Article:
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Big Tech CEOs Put Under the Microscope at Unprecedented Hearing

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They command corporations with millions or even billions of customers and a combined value greater than the entire German economy.

One of them is the world’s richest individual; another is the fourth-ranked billionaire.

Their industry has transformed society, linked people around the globe, mined and commercialized users’ personal data, and infuriated critics on both the left and right over speech.

Now Amazon CEO Jeff Bezos, Facebook’s Mark Zuckerberg, Google’s Sundar Pichai and Tim Cook of Apple will answer for their companies’ practices before Congress for the first time as a group.

It will be Bezos’ first-ever appearance before Congress.

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The House Judiciary subcommittee on antitrust is capping its yearlong investigation of big tech’s market dominance with Wednesday’s teleconferenced hearing spotlighting the four CEOs.

“It’s mostly theater. There are few genuine facts left to gather,” according to Daniel Crane, a law professor at the University of Michigan who focuses on antitrust.

Still, the CEOs’ approaches to the questioning are important, Crane notes.

“Are they willing to admit that there’s a problem with big tech’s market power, or is it denial mode? Will they recommend innovative private solutions, or retreat into defending themselves as champions of consumer interests who play it fair?”

Do you support more regulation of big tech companies?

The bipartisan probe is the first such congressional review of an industry that for over a decade has enjoyed haloed status and a light touch from federal regulators.

Critics question whether the companies stifle competition and innovation and pose a danger to society.

The Judiciary panel collected testimony from mid-level executives of the four firms, competitors and legal experts, and pored over more than a million internal documents from the companies.

A key question: whether existing competition policies and century-old antitrust laws are adequate for overseeing the tech giants, or if new legislation and more funding for enforcement are needed.

Subcommittee chairman Rep. David Cicilline, a Rhode Island Democrat, has called the four companies monopolies, although he says breaking them up should be a last resort.

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The tech companies now face legal and political offensives on multiplying fronts, from Congress, the Trump administration, federal and state regulators and European watchdogs.

The Justice Department and the Federal Trade Commission have been investigating the four companies’ practices, including the earlier acquisitions of smaller firms.

Facebook’s fiercest critics in Congress, including liberal Democrat Sen. Elizabeth Warren and conservative Republican Sen. Josh Hawley, have put breaking up big tech companies on the table.

Short of breakup, the scrutiny of the companies across the U.S. and abroad points toward possible new restrictions on their power.

Bezos, the world’s richest individual presiding over an e-commerce empire, initially declined to testify unless he could appear with the other CEOs.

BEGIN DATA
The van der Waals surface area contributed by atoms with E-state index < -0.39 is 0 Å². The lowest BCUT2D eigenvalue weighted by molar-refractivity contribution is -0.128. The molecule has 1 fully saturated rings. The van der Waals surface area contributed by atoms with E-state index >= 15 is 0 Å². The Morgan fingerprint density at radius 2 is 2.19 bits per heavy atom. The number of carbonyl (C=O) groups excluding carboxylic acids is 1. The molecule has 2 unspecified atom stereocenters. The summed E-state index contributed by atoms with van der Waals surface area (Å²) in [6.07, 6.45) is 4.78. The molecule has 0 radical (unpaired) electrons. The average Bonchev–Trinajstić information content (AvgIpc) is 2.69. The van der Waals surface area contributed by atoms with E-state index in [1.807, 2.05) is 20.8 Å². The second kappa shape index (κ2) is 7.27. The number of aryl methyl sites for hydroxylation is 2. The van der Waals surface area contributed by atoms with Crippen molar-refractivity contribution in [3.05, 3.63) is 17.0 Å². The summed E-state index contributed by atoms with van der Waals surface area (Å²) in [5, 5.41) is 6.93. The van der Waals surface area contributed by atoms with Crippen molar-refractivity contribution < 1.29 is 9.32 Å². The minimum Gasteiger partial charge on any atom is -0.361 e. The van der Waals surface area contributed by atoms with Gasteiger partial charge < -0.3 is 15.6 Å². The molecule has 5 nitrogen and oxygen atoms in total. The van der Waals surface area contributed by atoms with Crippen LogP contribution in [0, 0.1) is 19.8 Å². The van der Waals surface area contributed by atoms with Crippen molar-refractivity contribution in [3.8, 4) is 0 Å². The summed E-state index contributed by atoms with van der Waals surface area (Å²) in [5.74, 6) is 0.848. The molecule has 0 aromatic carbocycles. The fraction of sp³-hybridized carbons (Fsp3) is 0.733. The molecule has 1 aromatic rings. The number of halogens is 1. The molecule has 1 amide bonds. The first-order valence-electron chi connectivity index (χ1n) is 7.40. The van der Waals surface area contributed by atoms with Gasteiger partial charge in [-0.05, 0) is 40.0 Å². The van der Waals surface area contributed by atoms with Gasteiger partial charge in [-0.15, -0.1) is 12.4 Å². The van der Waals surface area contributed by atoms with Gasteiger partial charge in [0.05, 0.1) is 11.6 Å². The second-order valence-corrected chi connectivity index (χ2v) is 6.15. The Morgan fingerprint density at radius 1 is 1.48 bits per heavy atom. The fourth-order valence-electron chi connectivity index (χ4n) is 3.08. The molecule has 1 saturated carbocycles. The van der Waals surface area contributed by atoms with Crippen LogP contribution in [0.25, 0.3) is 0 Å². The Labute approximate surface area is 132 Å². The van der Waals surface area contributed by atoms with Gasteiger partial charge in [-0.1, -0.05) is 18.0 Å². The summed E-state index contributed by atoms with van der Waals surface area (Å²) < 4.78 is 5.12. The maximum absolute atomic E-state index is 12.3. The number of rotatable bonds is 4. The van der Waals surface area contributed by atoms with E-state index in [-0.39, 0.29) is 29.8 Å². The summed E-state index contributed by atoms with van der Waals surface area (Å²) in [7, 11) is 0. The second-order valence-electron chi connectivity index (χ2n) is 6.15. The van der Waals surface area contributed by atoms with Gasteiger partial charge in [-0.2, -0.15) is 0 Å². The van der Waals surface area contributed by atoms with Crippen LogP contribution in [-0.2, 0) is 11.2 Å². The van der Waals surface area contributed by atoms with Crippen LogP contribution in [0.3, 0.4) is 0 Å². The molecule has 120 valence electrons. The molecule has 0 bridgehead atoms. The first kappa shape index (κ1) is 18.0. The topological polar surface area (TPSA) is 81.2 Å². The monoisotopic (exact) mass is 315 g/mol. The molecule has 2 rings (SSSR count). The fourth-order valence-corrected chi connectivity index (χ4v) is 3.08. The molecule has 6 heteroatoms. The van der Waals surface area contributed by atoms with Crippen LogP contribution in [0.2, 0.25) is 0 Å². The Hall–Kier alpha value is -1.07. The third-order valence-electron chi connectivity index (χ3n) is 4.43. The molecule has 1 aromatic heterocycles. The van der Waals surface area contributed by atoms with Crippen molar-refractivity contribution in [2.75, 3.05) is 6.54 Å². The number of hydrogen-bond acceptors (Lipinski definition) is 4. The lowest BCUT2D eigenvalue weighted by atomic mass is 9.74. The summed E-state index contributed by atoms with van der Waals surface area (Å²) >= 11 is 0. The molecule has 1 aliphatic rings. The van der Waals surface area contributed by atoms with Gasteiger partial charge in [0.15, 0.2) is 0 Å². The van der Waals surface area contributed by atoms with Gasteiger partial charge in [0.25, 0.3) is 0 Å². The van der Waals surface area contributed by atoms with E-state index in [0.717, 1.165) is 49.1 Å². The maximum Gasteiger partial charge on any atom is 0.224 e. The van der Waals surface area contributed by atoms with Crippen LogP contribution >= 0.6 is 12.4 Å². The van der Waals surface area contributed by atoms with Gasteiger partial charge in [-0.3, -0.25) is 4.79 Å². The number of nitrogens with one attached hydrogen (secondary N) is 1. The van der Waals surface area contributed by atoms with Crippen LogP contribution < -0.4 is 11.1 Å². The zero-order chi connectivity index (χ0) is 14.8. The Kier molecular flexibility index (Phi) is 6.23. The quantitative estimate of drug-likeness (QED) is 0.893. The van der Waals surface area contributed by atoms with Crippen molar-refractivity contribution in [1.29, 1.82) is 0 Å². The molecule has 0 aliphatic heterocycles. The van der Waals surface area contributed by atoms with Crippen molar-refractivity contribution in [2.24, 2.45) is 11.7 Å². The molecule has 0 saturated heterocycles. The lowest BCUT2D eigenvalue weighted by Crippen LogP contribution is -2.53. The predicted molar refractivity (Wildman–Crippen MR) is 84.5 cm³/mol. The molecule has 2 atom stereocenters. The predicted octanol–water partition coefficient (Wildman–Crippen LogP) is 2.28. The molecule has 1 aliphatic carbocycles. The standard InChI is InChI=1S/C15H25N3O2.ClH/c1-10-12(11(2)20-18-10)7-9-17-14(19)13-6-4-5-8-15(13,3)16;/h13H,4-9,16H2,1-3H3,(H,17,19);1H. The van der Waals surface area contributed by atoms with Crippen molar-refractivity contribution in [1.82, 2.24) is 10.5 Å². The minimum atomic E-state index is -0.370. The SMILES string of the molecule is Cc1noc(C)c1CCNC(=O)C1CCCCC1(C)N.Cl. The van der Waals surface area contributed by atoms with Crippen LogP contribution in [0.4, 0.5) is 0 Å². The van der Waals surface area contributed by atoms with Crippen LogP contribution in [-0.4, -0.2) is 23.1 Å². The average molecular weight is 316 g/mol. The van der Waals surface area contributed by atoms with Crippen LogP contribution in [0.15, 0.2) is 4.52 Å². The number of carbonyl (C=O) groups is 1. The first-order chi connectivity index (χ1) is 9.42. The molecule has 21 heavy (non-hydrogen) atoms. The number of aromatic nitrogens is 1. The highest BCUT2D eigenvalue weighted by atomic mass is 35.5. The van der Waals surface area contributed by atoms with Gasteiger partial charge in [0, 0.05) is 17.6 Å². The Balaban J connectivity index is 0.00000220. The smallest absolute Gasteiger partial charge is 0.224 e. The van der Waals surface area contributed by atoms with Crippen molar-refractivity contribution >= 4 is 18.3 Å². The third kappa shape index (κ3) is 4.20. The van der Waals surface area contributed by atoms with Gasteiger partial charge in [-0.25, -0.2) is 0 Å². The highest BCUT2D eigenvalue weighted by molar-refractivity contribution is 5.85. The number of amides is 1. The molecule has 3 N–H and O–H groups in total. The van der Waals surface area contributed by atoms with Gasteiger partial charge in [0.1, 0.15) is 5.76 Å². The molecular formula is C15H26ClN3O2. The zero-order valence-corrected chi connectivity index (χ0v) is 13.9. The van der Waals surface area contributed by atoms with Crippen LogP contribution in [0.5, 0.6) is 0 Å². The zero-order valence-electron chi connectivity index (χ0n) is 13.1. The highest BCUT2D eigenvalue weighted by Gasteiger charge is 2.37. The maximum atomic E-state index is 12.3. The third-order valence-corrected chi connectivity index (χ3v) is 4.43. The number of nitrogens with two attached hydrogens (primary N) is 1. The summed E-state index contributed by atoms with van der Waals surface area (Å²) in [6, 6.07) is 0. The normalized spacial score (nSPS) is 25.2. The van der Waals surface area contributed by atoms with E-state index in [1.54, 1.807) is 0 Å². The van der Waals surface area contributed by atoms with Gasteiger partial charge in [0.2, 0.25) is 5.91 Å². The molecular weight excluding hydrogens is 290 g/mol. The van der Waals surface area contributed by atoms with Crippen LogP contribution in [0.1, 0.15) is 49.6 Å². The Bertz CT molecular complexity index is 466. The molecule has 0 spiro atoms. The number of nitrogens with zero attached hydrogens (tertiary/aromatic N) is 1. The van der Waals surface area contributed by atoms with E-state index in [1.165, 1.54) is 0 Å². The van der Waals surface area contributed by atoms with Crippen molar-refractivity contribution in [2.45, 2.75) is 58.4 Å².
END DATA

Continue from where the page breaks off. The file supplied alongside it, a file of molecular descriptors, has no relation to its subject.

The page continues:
He’ll likely face questioning over a Wall Street Journal report that found Amazon employees used sensitive and confidential data collected from sellers on its online marketplace to develop competing products.

Amazon says it doesn’t believe the Journal allegations are accurate, but has started an internal investigation.

Lawmakers from both parties suggested Amazon’s earlier statements could be misleading and might even constitute perjury.

Zuckerberg is a Capitol Hill pro by this point. He endured over five hours of grilling last fall by another House committee on hate speech, privacy, misinformation and Facebook’s widely-criticized plan for a new digital currency.

He also met privately with key lawmakers and with President Donald Trump, who has repeatedly criticized the tech companies.

Facebook has recently drawn fire for refusing to suppress conservative voices on its platform. Zuckerberg has said the company aims to allow as much free expression as possible unless it causes imminent risk of specific harms or damage.

Pichai faced his own congressional interrogation in 2018 over online privacy and data protection, the danger of digital monopolies, alleged bias against conservative viewpoints and censorship by China. He avoided the yes or no answers that lawmakers demanded.

EU regulators already have concluded that Google manipulated its search engine to gain an unfair advantage over other online shopping sites and fined the company, whose parent is Alphabet Inc., a record $2.7 billion. Google has disputed the findings and is appealing.

Attorneys general from both parties in 50 states and territories, led by Texas, launched an antitrust investigation of Google in September, focused on its online advertising business.

Apple, whose iPhone is the third-largest seller in the world, faces EU investigations over the fees charged by its App Store and technical limitations that allegedly shut out competitors.


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